- Wise (Formerly Transferwise): Wise is not a bank, but a money transfer service that allows you to send and receive money internationally at low costs. Wise also offers a multi-currency account and debit card that lets you hold and spend money in over 50 currencies without any fees. Wise is ideal for ex-pats who need to deal with multiple currencies or send money abroad regularly.
- Revolut: Revolut is another money transfer service that also offers a multi-currency account and debit card for ex-pats in Germany. Revolut allows you to exchange and spend money in over 150 currencies without any fees. However, Revolut is not a licensed bank in Germany, so your money is not protected by the German deposit guarantee scheme.
- Commerzbank: Commerzbank is another major bank in Germany that offers a variety of products and services for expats. Commerzbank has a special account for newcomers called StartKonto, which is free of charge and comes with a debit card and online banking access. Commerzbank also has an English-speaking customer service and website. However, Commerzbank may charge higher fees than some other banks for certain transactions, such as international transfers or cash withdrawals.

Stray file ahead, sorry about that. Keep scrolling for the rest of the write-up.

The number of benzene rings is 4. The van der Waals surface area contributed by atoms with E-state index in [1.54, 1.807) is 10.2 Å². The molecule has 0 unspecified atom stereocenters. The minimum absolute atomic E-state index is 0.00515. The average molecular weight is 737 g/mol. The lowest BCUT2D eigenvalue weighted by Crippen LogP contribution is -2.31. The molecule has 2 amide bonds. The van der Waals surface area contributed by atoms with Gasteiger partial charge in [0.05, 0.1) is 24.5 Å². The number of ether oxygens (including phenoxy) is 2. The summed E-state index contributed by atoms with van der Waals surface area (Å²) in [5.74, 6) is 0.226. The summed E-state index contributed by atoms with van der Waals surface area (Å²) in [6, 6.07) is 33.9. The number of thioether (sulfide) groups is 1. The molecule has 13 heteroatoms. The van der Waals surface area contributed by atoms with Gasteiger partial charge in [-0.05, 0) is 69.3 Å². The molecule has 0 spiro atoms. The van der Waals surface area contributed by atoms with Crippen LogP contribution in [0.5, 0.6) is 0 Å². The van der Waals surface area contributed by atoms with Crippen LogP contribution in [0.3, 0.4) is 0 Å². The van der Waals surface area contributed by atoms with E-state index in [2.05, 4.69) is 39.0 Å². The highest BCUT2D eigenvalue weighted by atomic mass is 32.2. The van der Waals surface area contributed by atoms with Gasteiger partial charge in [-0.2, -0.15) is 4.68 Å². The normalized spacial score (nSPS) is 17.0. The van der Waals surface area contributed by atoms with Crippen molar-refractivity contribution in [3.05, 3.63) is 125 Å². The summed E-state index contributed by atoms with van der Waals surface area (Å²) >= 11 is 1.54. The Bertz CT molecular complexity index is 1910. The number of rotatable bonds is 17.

- Comdirect: Comdirect is a subsidiary of Commerzbank that operates as an online-only bank. Comdirect offers free current accounts and credit cards for ex-pats in Germany. Comdirect’s credit card allows you to withdraw cash worldwide without any fees. Comdirect also offers competitive interest rates on savings accounts and investments.
Best Banks With English Speaking Support in Germany
- Deutsche Bank
- Berliner Sparkasse
Best Bank Account for Students in Germany